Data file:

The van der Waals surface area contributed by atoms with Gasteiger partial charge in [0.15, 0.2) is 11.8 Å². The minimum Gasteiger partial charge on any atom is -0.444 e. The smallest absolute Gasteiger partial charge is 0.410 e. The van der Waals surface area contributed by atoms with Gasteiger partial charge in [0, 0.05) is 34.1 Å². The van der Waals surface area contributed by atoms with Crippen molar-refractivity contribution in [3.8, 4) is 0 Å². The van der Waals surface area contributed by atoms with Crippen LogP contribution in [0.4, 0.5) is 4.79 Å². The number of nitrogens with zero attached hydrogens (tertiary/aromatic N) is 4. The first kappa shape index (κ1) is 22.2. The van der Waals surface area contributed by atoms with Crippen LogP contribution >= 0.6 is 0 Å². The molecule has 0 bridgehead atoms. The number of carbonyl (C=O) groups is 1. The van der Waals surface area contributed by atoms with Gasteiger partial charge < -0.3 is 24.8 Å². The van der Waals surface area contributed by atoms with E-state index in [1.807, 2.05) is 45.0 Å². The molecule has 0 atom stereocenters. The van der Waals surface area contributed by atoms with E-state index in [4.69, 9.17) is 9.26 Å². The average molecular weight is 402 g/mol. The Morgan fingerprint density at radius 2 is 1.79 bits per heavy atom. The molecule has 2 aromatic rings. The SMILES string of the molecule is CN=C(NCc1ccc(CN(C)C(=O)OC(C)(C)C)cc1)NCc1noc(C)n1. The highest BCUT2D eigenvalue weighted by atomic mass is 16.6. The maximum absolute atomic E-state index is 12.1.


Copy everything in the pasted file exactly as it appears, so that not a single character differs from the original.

The van der Waals surface area contributed by atoms with Gasteiger partial charge in [0.15, 0.2) is 11.8 Å². The minimum Gasteiger partial charge on any atom is -0.444 e. The smallest absolute Gasteiger partial charge is 0.410 e. The van der Waals surface area contributed by atoms with Gasteiger partial charge in [0, 0.05) is 34.1 Å². The van der Waals surface area contributed by atoms with Crippen molar-refractivity contribution in [3.8, 4) is 0 Å². The van der Waals surface area contributed by atoms with Crippen LogP contribution in [0.4, 0.5) is 4.79 Å². The number of nitrogens with zero attached hydrogens (tertiary/aromatic N) is 4. The first kappa shape index (κ1) is 22.2. The van der Waals surface area contributed by atoms with Crippen LogP contribution >= 0.6 is 0 Å². The molecule has 0 bridgehead atoms. The number of carbonyl (C=O) groups is 1. The van der Waals surface area contributed by atoms with Gasteiger partial charge < -0.3 is 24.8 Å². The van der Waals surface area contributed by atoms with E-state index in [1.807, 2.05) is 45.0 Å². The molecule has 0 atom stereocenters. The van der Waals surface area contributed by atoms with E-state index in [4.69, 9.17) is 9.26 Å². The average molecular weight is 402 g/mol. The Morgan fingerprint density at radius 2 is 1.79 bits per heavy atom. The molecule has 2 aromatic rings. The SMILES string of the molecule is CN=C(NCc1ccc(CN(C)C(=O)OC(C)(C)C)cc1)NCc1noc(C)n1. The highest BCUT2D eigenvalue weighted by atomic mass is 16.6. The maximum absolute atomic E-state index is 12.1.